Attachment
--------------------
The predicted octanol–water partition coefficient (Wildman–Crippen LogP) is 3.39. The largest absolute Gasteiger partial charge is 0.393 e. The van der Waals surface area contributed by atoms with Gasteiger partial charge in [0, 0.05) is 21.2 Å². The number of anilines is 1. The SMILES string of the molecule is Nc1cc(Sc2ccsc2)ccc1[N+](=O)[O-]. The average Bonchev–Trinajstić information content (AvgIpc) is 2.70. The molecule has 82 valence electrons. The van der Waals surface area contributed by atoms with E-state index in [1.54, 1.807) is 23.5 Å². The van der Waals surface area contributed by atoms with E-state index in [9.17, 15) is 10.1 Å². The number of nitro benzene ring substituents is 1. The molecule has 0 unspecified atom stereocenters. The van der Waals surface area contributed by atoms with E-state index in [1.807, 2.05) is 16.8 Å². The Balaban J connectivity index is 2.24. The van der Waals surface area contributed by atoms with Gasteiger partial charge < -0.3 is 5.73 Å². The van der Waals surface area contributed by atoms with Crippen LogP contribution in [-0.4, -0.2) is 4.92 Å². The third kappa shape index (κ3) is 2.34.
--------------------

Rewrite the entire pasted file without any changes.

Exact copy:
The predicted octanol–water partition coefficient (Wildman–Crippen LogP) is 3.39. The largest absolute Gasteiger partial charge is 0.393 e. The van der Waals surface area contributed by atoms with Gasteiger partial charge in [0, 0.05) is 21.2 Å². The number of anilines is 1. The SMILES string of the molecule is Nc1cc(Sc2ccsc2)ccc1[N+](=O)[O-]. The average Bonchev–Trinajstić information content (AvgIpc) is 2.70. The molecule has 82 valence electrons. The van der Waals surface area contributed by atoms with E-state index in [1.54, 1.807) is 23.5 Å². The van der Waals surface area contributed by atoms with E-state index in [9.17, 15) is 10.1 Å². The number of nitro benzene ring substituents is 1. The molecule has 0 unspecified atom stereocenters. The van der Waals surface area contributed by atoms with E-state index in [1.807, 2.05) is 16.8 Å². The Balaban J connectivity index is 2.24. The van der Waals surface area contributed by atoms with Gasteiger partial charge < -0.3 is 5.73 Å². The van der Waals surface area contributed by atoms with Crippen LogP contribution in [-0.4, -0.2) is 4.92 Å². The third kappa shape index (κ3) is 2.34.